COS Pivot is the most comprehensive database of funding opportunities, containing up-to-date grants, awards, fellowships, and other funding opportunities covering all disciplines, as well as identifing researcher expertise within or outside Ball State.

If you have any questions or concerns about using Pivot at Ball State, please feel free to contact Augusta Wray in the Sponsored Programs Office.

May 16, 2012

From SRA Catalyst: Spanky's Comparative Competencies, Redux

As a research proposal development trainer I have always been frustrated by those who attend workshops to learn the “tricks” and “special language,” the magic silver bullets that will make them successful. Invariably they are frustrated when I open the day by saying that these tricks and gimmicks don’t exist and the only magic is working harder than your competition, following the guidelines, learning some communication techniques and most of all, doing your homework. I would repeat throughout the day that the skills one needs to develop a proposal are skills that one uses every day in their “normal life,” often illustrating these points, with “If you can do X, then you can do Y.”

Back in 1996 I developed a list of comparative competencies to show potential PIs that the skills needed to write a proposal could indeed be drawn from their everyday life. Soon these little statements took on a life of their own, and were shared in a newsletter and through the RESADM-L list. Realizing that a generation or two of people have passed through the biz since these first came out and, like all things, they have become a bit dated, I decided to update and streamline the list. Below are a few of the originals and some new ones. I hope you will find them useful in your training programs.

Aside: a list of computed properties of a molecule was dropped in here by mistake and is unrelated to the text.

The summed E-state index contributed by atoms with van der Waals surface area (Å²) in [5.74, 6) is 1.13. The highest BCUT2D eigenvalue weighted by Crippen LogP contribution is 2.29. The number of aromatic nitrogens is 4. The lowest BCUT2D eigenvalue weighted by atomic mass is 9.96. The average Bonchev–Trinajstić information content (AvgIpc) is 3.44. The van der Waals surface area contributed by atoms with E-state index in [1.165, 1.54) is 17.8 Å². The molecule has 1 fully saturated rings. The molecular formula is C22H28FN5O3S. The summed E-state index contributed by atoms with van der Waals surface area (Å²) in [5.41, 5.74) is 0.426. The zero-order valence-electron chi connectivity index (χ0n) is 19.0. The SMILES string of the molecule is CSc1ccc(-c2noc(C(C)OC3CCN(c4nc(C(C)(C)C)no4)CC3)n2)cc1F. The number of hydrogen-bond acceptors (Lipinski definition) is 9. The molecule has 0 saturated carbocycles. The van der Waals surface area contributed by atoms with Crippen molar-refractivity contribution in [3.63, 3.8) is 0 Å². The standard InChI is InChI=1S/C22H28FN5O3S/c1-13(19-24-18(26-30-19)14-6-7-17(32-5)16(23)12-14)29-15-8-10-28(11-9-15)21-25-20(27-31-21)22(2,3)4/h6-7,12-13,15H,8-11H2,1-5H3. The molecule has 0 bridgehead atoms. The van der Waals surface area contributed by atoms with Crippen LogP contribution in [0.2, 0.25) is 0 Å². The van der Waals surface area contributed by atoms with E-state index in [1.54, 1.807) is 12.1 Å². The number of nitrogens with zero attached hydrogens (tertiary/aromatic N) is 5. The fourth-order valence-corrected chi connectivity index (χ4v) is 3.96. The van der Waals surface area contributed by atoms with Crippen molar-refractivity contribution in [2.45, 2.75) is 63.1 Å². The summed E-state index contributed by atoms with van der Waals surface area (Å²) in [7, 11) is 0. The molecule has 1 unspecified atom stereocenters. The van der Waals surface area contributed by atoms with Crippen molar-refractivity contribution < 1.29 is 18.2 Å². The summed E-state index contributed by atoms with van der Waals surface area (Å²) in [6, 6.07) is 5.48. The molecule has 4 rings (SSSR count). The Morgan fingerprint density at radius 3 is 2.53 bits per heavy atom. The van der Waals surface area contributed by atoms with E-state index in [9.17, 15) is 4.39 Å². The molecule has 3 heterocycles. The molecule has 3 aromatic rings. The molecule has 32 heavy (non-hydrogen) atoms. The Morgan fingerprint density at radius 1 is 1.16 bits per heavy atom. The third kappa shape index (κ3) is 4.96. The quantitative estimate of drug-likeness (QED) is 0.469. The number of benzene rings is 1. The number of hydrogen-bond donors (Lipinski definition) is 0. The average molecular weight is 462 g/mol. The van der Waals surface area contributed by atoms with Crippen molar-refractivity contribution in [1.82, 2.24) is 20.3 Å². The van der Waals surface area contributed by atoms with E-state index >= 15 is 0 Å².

Spanky's Comparative Competencies, Redux
(If you have___, then you can___)
  • planned a week’s menu & shopped at the grocery -- identify needs & develop a budget. 
  • estimated the cost of a large expenditure -- justify budget items. 
  • tried to impress a potential date -- talk to a sponsor. 
  • read a rental contract -- read a project contract. 
  • defended a dissertation -- defend a proposal. 
  • written a speech -- plan and develop a proposal narrative. 
  • planned a vacation -- make a timeline. 
  • asked Dad for money-- ask an Uncle (Sam) for money. 
  • had your in-laws drop in unannounced -- survive an NIH site visit. 
  • chaperoned an elementary school field trip -- lead a proposal development committee. 
Read the full article in SRA Catalyst May 2012...

May 10, 2012

YouTube Channel of Interest: The Grantsmanship Center

The Grantsmanship Center was founded in 1972 with the initial motivation of offering grantsmanship training to nonprofit and governmental agencies. There are numerous resources for grantseekers available at no cost at the TGC website ( These include daily grant announcements from the Federal Register, archives of The Grantsmanship Center Magazine, indexes of funding sources at the local, federal and international levels, and more.

Their YouTube channel feed is full of great information in 5-10 minute, easy to understand video nuggets, can be found by clicking here.

May 01, 2012

From GRC: Inside the Room with an NIH Study Section Member